J

Jeff Frost

#7
You are correct it does take time to develop the auditor skill set and in the perfect world (ISO or AS) students come to a course with a full understanding of the International Standard with the ability to diagram the associated clause linkages. Real world finds that students are attending internal auditor courses to learn about the standard and how to audit it.

The perfect instruction model (call performance base instruction) involves independent learning, classroom participation, knowledge review, observation of the task being performed, performing the task with the instructor correcting and explaining any gaps of knowledge as the student moves through the learning process. The outcome of this method of instruction is a competent student who can perform the task.
 

Steve Prevette

Deming Disciple
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#8
Who is John Galt?

Aside from that reference (which has some validity), I believe there is also the issue of management shooting the messenger, and the internal auditor that wants to keep their job knows what message management wants to hear.

Also, "Auditing" is a "one-off" job (in Scott Adams Dilbert parlance) that management does not view as a positive on the bottom line.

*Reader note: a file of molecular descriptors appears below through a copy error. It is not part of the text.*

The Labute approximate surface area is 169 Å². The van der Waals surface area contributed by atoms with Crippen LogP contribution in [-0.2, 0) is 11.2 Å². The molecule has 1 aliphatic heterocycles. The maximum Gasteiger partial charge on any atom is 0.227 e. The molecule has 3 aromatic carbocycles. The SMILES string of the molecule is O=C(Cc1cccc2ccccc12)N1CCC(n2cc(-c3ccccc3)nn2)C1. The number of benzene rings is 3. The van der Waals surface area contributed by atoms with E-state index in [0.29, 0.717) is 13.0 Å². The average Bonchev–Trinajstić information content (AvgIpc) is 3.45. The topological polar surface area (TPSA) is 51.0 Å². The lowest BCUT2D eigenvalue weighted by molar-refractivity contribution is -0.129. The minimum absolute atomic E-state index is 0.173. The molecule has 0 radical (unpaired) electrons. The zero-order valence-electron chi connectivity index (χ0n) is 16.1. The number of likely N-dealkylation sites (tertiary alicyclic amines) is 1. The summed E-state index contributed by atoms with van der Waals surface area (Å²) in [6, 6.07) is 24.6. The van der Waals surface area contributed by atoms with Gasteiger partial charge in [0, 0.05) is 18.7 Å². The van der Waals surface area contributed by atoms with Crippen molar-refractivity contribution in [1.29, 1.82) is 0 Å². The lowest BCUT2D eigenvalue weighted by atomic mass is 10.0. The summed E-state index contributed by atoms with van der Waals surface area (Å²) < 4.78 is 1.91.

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A

adickerson

#10
I think the "audit" term caries some preconceived notions with it. In just about any other area an audit is a bad thing. Like, I am being audited by the tax authorities. Or, the Controller is going to audit our books because there was a problem.

I can not, off the top of my head, think of any case where a audit is a good thing. No one says, woopie today is Audit day. Audits being associated with something positive is odd, except in the case of Quality. In Quality we always say audits are positive and a good thing.

We even go so far as to have opening meetings and such where we try to put the audited at ease. We try to make them a positive experience and make them value added in some way.

The other side of that is when we use the big Q Quality (the methods of continual improvement) and this is seen as the little q quality (high grade or excellence). So when someone says "that guy from the quality department is coming" they don't hear "this guy is here to help me make my job and company better". Auditees here "this guy is going to look for mistakes".

Language is powerful, unfortunately our industry is loaded with buzzwords and connotations of "manger vs worker". I think modern Lean type structures try to focus on a bottom up type of Quality but there is still a lot of the legacy Taylorism :whip: "top down" management system. Top down always carries the fear of getting fired or looking bad in front of your boss.

Of course this is all just very abstract talking. The subtleties really make auditing a challenge. The sad thing for good auditors is that with casual observation it is hard to see the good from the bad. You need long term results or a deep knowledge of Quality to tell the good from the check box tickers.